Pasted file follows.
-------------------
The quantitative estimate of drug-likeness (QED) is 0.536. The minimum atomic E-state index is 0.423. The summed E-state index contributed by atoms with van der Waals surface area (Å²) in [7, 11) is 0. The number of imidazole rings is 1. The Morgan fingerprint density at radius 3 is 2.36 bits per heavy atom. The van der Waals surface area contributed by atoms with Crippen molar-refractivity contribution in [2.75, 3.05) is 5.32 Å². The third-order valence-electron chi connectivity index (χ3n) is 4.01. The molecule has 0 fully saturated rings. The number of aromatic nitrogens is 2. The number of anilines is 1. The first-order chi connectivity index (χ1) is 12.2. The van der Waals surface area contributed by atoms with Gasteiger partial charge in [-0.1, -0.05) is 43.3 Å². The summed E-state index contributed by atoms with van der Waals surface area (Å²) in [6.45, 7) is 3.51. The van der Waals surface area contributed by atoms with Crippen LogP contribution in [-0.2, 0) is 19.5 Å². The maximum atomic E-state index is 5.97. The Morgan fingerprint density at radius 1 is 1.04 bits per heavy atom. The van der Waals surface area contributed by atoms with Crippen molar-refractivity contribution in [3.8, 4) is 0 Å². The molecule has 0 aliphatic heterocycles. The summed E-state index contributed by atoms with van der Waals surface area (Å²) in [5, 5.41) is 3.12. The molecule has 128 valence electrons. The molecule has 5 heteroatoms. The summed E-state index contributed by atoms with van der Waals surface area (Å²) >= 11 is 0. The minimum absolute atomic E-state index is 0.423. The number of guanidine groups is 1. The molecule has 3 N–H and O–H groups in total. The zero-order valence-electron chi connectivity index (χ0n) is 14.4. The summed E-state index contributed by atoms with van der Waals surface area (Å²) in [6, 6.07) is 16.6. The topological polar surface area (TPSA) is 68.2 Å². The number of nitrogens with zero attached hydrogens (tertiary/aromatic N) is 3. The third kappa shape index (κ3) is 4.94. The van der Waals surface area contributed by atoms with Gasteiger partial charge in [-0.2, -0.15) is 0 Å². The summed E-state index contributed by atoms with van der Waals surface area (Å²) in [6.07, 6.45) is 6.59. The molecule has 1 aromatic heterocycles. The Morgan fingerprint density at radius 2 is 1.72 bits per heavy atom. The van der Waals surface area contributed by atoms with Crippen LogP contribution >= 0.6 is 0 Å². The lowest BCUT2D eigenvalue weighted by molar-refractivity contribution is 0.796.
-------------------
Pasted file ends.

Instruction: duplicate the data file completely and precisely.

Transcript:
The quantitative estimate of drug-likeness (QED) is 0.536. The minimum atomic E-state index is 0.423. The summed E-state index contributed by atoms with van der Waals surface area (Å²) in [7, 11) is 0. The number of imidazole rings is 1. The Morgan fingerprint density at radius 3 is 2.36 bits per heavy atom. The van der Waals surface area contributed by atoms with Crippen molar-refractivity contribution in [2.75, 3.05) is 5.32 Å². The third-order valence-electron chi connectivity index (χ3n) is 4.01. The molecule has 0 fully saturated rings. The number of aromatic nitrogens is 2. The number of anilines is 1. The first-order chi connectivity index (χ1) is 12.2. The van der Waals surface area contributed by atoms with Gasteiger partial charge in [-0.1, -0.05) is 43.3 Å². The summed E-state index contributed by atoms with van der Waals surface area (Å²) in [6.45, 7) is 3.51. The van der Waals surface area contributed by atoms with Crippen LogP contribution in [-0.2, 0) is 19.5 Å². The maximum atomic E-state index is 5.97. The Morgan fingerprint density at radius 1 is 1.04 bits per heavy atom. The van der Waals surface area contributed by atoms with Crippen molar-refractivity contribution in [3.8, 4) is 0 Å². The molecule has 0 aliphatic heterocycles. The summed E-state index contributed by atoms with van der Waals surface area (Å²) in [5, 5.41) is 3.12. The molecule has 128 valence electrons. The molecule has 5 heteroatoms. The summed E-state index contributed by atoms with van der Waals surface area (Å²) >= 11 is 0. The minimum absolute atomic E-state index is 0.423. The number of guanidine groups is 1. The molecule has 3 N–H and O–H groups in total. The zero-order valence-electron chi connectivity index (χ0n) is 14.4. The summed E-state index contributed by atoms with van der Waals surface area (Å²) in [6, 6.07) is 16.6. The topological polar surface area (TPSA) is 68.2 Å². The number of nitrogens with zero attached hydrogens (tertiary/aromatic N) is 3. The third kappa shape index (κ3) is 4.94. The van der Waals surface area contributed by atoms with Gasteiger partial charge in [-0.2, -0.15) is 0 Å². The summed E-state index contributed by atoms with van der Waals surface area (Å²) in [6.07, 6.45) is 6.59. The molecule has 1 aromatic heterocycles. The Morgan fingerprint density at radius 2 is 1.72 bits per heavy atom. The van der Waals surface area contributed by atoms with Crippen LogP contribution >= 0.6 is 0 Å². The lowest BCUT2D eigenvalue weighted by molar-refractivity contribution is 0.796.